Classic Rock Sunday: Bubblegum

In Classic Rock Sunday by Tanzi0 Comments

In the mid-1960’s two producers at Buddah records (Jerry Kasenetz and Jeff Katz) started cranking out catchy and upbeat sanitized rock/pop records designed to appeal to what we today call “tweens”, the pre-teen and young teen audience. They called it bubblegum music and they cranked it out like a Willy Wonka music factory.

It all started with A Little Bit of Soul by Ohio garage rockers The Music Explosion. Kasenetz and Katz got them in a studio, shaved off the rough garage edges and gave them a more easily accessible sound.

The song was a huge hit and led Kasenetz and Katz to further refine the pure bubblegum formula: Take a happy pop melody, add just enough garage rock energy, a sing-song schoolyard lyric and a groovy band name and you’ve got yourself a hit. Imagine a song that was too insipid and juvenile for The Monkees and you’ve got the perfect bubblegum song. The lo-fi songs were perfect for the cheapo record players owned by young kids and provided a gateway from children’s music to mainstream rock. I guarantee you a lot of parents got awfully sick of Ooh-Poo-Pah Susie by Professor Morrison’s Lollipop after their 11 year old daughter played it over and over on her Fisher Price record player:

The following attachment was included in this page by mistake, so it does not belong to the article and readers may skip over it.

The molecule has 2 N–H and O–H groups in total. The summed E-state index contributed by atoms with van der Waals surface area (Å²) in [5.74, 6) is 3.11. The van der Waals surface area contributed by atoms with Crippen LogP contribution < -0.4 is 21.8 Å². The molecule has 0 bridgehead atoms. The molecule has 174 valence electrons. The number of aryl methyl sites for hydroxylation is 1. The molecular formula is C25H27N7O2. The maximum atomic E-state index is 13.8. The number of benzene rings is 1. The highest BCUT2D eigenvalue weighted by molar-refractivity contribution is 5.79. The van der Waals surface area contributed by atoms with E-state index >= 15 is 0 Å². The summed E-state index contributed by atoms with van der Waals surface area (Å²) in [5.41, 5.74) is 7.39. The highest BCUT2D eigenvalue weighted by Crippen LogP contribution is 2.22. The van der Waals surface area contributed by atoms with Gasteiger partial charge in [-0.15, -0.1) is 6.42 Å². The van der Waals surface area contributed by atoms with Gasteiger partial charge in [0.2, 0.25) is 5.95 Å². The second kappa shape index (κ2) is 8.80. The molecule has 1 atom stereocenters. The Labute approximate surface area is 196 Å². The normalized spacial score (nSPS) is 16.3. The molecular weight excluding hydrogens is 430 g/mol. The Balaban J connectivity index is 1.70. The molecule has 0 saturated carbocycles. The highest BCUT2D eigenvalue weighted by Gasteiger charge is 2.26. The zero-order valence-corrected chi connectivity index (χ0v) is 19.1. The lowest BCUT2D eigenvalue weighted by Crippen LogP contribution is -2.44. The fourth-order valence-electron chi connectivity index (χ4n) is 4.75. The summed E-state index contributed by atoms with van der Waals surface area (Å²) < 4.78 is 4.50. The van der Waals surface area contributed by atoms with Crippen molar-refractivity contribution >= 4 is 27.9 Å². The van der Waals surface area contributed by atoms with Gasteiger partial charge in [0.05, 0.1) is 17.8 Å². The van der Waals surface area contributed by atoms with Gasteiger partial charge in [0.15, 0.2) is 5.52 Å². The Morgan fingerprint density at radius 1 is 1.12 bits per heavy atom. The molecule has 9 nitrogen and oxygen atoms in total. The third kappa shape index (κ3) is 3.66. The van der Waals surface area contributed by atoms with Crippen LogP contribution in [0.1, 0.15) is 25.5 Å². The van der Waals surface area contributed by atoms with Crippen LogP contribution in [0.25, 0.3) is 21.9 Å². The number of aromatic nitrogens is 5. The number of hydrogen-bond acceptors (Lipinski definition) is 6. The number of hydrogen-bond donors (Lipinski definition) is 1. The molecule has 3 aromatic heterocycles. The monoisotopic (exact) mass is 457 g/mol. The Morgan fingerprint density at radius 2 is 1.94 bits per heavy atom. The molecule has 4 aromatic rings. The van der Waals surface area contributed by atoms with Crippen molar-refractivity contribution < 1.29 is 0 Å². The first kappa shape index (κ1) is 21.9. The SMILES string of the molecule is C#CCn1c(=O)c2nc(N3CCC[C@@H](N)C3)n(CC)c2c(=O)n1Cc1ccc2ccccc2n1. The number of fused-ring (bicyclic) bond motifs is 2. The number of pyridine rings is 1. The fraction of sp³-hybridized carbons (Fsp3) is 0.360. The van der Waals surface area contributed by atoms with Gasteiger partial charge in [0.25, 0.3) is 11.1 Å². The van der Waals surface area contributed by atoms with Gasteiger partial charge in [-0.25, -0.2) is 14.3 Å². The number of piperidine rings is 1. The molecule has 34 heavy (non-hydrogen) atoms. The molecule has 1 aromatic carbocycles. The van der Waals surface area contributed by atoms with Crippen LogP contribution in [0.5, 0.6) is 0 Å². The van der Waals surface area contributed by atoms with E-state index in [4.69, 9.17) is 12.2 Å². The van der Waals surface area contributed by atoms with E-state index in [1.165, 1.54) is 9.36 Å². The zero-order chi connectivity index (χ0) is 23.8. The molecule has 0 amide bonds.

Kasenetz and Katz soon realized that with music this disposable there was really no need for a band with talent or charisma. They went through countless bands with names like the 1910 Fruitgum Comnpany, J.C.W. Ratfinks and the Carnaby Street Runners. Some of them were actual garage bands, others were just studio creations who never performed live.

One of the real bands (I think) was Crazy Elephant. They only had one hit but it was terrific, 1969’s Gimme Gimme Good Lovin’:

The Kasenetz Katz Singing Orchestral Circus was a bubblegum super group, combining the 1910 Fruitgum Company, the Ohio Express, Music Explosion and several others (all produced by Kasenetz and Katz). The only hit they had was the catchy single Quick Joey Small:

The popularity of bubblegum and the disposable nature of the artists meant it was a perfect fit for kid’s TV. The Archies started it with Sugar Sugar but soon even live action acts like The Banana Splits and Lancelot Link got in on the act. Here’s the Banana Splits cranking up the fuzz tone with I’m Gonna Find a Cave:

The very nature of bubblegum music was it’s faceless anonymity, something that eventually wore thin as audiences matured and wanted to know more about their musical idols. It fizzled out around 1971/72, eventually morphing into glam and later disco as the bubblegum producers found another medium that allowed them full control behind a pre-packaged act that could perform the songs for the cameras.

Bubblegum is long gone now and don’t tell me Katy Perry and Justin Bieber are bubblegum acts. Sure, bubblegum was manufactured pop but a key part of the equation was the irrelevance of the performing artist. There was no need for a pretty face, the pure sound coming out of a single AM speaker was all you needed. of course there was a lot of bad bubblegum but the genre produced some genuinely good pop songs. I’ll let The Archies close it out with one of the best, Sugar Sugar:

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